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Problem Solving Training and Low Vision Rehabilitation

This study has been completed.
National Eye Institute (NEI)
Information provided by (Responsible Party):
University of Alabama at Birmingham Identifier:
First received: September 21, 2007
Last updated: February 17, 2016
Last verified: February 2016
Vision loss can result in feelings of frustration, helplessness, anxiety, depression, and anger, which compromise a person's activities of everyday living. While emotional distress may resolve in some persons without intervention, unmanaged and persistent distress places the person at risk for continued decrements in health status and the potential development of more severe conditions (i.e., depression, poor health outcomes). Persons with low vision will be recruited and randomly assigned to either an innovative, problem-solving training (PST) intervention group designed specifically for persons with low vision or a sham intervention/control group. Primary and secondary outcomes will be assessed at baseline prior to intervention and at 3 month follow-up, 7 month follow-up, 12 month follow-up, and 24 month follow-up by a research interviewer masked to participants' randomization. This project will: (1) demonstrate how specified physical and emotional outcomes of persons with low vision change across time, (2) evaluate the effectiveness of a PST intervention that will be delivered to persons with low vision; and (3) identify persons with low vision who are at risk for adverse emotional and health outcomes.

Condition Intervention
Low Vision Behavioral: problem-solving training Behavioral: sham intervention

Study Type: Interventional
Study Design: Allocation: Randomized
Intervention Model: Parallel Assignment
Masking: Single (Participant)
Primary Purpose: Treatment
Official Title: Problem Solving Training and Low Vision Rehabilitation

Resource links provided by NLM:

Further study details as provided by University of Alabama at Birmingham:

Primary Outcome Measures:
  • Center for Epidemiological Studies Depression Scale (CES-D) [ Time Frame: baseline, 3months, 6 months, 12 months, 24 months ]

Enrollment: 430
Study Start Date: October 2007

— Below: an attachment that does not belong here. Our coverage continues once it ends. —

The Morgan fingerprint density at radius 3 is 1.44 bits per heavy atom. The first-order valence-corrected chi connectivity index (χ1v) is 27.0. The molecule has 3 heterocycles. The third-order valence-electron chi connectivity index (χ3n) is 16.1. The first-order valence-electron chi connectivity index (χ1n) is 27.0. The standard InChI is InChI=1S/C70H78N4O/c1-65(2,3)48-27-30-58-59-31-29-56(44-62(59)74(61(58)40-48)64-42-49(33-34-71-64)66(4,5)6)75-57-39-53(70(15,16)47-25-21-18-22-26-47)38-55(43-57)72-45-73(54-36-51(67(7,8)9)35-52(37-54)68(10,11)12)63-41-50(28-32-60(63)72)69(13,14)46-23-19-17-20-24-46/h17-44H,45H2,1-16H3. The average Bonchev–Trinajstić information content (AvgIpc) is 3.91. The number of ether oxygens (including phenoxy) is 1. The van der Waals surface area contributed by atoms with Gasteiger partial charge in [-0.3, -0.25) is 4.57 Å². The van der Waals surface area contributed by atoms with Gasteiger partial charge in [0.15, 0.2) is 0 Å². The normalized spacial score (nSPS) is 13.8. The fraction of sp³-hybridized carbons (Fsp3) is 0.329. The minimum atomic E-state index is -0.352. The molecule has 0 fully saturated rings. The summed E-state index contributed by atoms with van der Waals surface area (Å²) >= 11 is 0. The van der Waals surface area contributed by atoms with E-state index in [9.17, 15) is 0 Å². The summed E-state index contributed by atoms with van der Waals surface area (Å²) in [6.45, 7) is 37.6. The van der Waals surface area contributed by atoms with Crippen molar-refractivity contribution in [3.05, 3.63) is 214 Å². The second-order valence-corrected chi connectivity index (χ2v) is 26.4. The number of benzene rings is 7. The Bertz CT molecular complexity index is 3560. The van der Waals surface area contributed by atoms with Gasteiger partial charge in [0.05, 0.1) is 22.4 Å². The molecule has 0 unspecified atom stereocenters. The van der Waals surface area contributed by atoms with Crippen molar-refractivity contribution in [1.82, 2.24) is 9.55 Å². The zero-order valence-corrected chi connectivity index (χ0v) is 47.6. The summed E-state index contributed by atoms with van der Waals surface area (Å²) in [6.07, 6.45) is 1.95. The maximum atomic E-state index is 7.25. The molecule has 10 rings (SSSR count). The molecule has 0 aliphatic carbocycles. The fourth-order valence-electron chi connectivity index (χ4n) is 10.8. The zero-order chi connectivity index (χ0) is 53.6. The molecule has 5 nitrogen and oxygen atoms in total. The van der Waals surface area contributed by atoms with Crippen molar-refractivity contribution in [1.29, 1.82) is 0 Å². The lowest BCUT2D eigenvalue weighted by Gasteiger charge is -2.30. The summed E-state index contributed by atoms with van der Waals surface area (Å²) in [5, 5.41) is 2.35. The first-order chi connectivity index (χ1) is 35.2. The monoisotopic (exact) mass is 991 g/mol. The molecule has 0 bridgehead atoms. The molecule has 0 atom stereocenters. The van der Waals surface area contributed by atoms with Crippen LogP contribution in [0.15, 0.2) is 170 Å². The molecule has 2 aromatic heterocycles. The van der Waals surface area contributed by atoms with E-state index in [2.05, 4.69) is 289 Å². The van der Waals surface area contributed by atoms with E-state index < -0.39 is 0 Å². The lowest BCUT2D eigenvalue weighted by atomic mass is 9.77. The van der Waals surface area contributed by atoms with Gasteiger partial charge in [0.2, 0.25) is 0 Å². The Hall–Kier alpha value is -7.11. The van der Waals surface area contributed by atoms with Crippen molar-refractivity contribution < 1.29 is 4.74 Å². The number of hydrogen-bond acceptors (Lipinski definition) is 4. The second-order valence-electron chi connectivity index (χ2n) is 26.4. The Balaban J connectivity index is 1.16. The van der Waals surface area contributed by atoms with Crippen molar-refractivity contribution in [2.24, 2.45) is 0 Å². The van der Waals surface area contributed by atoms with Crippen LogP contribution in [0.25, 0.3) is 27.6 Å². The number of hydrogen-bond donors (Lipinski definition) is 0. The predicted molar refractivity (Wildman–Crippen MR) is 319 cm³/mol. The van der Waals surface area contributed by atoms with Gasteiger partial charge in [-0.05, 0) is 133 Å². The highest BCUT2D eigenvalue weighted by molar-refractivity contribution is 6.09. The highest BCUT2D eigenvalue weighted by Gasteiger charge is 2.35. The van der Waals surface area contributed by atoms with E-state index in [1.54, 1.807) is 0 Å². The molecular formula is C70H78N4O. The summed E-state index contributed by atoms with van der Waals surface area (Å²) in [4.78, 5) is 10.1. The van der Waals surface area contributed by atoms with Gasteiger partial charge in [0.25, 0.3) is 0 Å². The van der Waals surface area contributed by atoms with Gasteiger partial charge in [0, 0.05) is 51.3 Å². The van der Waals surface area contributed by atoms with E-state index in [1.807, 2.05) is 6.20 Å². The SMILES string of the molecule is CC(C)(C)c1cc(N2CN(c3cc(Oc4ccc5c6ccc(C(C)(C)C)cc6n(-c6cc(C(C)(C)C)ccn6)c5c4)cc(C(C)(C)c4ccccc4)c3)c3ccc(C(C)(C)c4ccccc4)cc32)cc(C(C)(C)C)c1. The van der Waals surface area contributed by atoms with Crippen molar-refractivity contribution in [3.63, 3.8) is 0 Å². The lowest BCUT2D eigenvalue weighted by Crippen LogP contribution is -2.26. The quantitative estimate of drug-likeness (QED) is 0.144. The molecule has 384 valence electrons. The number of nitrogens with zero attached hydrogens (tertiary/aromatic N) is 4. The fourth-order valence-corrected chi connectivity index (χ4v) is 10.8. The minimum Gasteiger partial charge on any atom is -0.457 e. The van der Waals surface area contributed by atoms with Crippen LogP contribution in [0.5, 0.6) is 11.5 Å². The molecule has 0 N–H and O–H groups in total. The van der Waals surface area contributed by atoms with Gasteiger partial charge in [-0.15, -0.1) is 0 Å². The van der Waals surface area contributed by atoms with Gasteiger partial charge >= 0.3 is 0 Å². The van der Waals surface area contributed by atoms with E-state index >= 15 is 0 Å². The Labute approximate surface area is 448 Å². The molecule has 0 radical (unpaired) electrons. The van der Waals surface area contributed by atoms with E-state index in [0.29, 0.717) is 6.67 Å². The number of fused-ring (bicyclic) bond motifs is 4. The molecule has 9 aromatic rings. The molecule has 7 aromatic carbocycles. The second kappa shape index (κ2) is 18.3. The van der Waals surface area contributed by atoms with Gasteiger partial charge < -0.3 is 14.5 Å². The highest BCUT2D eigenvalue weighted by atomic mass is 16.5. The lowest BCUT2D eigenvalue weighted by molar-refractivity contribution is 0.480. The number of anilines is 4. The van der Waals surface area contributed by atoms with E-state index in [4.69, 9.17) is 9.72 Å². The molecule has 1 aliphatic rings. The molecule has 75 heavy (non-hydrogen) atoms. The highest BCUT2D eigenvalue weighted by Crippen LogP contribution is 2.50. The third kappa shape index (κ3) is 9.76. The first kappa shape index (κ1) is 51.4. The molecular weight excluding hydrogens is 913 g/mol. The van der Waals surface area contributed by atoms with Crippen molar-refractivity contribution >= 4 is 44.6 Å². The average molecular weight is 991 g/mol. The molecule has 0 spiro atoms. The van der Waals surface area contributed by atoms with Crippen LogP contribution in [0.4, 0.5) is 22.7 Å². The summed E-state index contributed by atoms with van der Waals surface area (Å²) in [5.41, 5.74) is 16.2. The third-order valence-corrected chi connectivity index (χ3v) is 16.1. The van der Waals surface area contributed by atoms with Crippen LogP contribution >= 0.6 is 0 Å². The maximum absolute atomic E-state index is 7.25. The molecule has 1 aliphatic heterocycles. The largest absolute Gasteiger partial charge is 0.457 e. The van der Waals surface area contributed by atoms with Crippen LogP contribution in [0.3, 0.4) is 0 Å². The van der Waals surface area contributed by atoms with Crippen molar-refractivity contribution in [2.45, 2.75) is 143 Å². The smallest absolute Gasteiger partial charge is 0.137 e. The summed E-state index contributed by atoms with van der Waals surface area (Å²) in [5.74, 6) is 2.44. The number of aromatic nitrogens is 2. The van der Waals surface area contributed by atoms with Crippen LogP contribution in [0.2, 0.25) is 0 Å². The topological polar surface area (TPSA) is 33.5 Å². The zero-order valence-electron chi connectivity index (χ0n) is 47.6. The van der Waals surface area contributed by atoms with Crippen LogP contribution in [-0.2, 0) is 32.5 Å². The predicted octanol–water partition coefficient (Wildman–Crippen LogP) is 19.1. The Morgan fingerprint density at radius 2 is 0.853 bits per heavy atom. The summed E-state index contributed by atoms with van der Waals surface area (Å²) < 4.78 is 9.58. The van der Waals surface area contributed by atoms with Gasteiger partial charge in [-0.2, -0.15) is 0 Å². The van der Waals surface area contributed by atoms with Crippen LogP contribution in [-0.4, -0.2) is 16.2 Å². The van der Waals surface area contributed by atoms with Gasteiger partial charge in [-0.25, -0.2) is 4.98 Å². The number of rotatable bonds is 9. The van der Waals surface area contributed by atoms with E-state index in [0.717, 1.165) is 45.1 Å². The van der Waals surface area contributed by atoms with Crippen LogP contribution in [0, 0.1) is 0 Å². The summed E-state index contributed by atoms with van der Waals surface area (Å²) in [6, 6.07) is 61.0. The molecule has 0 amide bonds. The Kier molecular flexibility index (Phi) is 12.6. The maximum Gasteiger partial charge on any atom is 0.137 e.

Study Completion Date: December 2015
Primary Completion Date: December 2015 (Final data collection date for primary outcome measure)
Arms Assigned Interventions
Experimental: 1
Behavioral: problem-solving training
Sham Comparator: 2
Attention Control
Behavioral: sham intervention


Ages Eligible for Study:   19 Years and older   (Adult, Senior)
Sexes Eligible for Study:   All
Accepts Healthy Volunteers:   No

Inclusion Criteria:

  • +19 yrs of age
  • Underwent a low vision rehabilitation initial eye exam
  • No more than 2 errors on cognitive on cognitive screening measure (SPBS)
  • Must have access to telephone
  • No significant hearing problems
  • No significant communication problems
  • Speaks fluent English
  Contacts and Locations
Choosing to participate in a study is an important personal decision. Talk with your doctor and family members or friends about deciding to join a study. To learn more about this study, you or your doctor may contact the study research staff using the Contacts provided below. For general information, see Learn About Clinical Studies.

Please refer to this study by its identifier: NCT00545220

United States, Alabama
University of Alabama at Birmingham
Birmingham, Alabama, United States, 35294
Sponsors and Collaborators
University of Alabama at Birmingham
National Eye Institute (NEI)
Principal Investigator: Laura Dreer, PhD University of Alabama at Birmingham
  More Information

Responsible Party: University of Alabama at Birmingham Identifier: NCT00545220     History of Changes
Other Study ID Numbers: X060817006
5K23EY017327-02 ( U.S. NIH Grant/Contract )
Study First Received: September 21, 2007
Last Updated: February 17, 2016

Additional relevant MeSH terms:
Vision, Low
Vision Disorders
Sensation Disorders
Neurologic Manifestations
Nervous System Diseases
Eye Diseases
Signs and Symptoms processed this record on September 19, 2017